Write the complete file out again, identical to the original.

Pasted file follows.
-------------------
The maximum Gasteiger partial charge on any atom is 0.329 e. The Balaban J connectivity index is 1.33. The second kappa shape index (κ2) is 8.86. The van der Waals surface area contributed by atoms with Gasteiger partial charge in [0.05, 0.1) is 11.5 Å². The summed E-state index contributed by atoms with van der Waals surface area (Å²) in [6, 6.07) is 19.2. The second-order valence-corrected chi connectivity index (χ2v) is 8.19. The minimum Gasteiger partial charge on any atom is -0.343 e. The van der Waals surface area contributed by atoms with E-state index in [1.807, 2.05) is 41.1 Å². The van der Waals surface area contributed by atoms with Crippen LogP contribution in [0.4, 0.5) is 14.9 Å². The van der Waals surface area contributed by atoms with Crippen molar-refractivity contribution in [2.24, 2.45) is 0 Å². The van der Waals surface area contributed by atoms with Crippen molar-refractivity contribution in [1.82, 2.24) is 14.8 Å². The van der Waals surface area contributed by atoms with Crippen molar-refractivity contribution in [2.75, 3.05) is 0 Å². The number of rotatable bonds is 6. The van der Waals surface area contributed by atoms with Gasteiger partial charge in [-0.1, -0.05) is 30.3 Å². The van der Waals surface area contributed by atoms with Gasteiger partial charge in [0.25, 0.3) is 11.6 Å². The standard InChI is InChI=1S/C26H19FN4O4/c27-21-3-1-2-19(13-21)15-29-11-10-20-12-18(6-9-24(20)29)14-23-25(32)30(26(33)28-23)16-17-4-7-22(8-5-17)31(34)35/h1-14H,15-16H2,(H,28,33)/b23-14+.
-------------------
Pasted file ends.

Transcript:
The maximum Gasteiger partial charge on any atom is 0.329 e. The Balaban J connectivity index is 1.33. The second kappa shape index (κ2) is 8.86. The van der Waals surface area contributed by atoms with Gasteiger partial charge in [0.05, 0.1) is 11.5 Å². The summed E-state index contributed by atoms with van der Waals surface area (Å²) in [6, 6.07) is 19.2. The second-order valence-corrected chi connectivity index (χ2v) is 8.19. The minimum Gasteiger partial charge on any atom is -0.343 e. The van der Waals surface area contributed by atoms with E-state index in [1.807, 2.05) is 41.1 Å². The van der Waals surface area contributed by atoms with Crippen LogP contribution in [0.4, 0.5) is 14.9 Å². The van der Waals surface area contributed by atoms with Crippen molar-refractivity contribution in [2.24, 2.45) is 0 Å². The van der Waals surface area contributed by atoms with Crippen molar-refractivity contribution in [1.82, 2.24) is 14.8 Å². The van der Waals surface area contributed by atoms with Crippen molar-refractivity contribution in [2.75, 3.05) is 0 Å². The number of rotatable bonds is 6. The van der Waals surface area contributed by atoms with Gasteiger partial charge in [-0.1, -0.05) is 30.3 Å². The van der Waals surface area contributed by atoms with Gasteiger partial charge in [0.25, 0.3) is 11.6 Å². The standard InChI is InChI=1S/C26H19FN4O4/c27-21-3-1-2-19(13-21)15-29-11-10-20-12-18(6-9-24(20)29)14-23-25(32)30(26(33)28-23)16-17-4-7-22(8-5-17)31(34)35/h1-14H,15-16H2,(H,28,33)/b23-14+.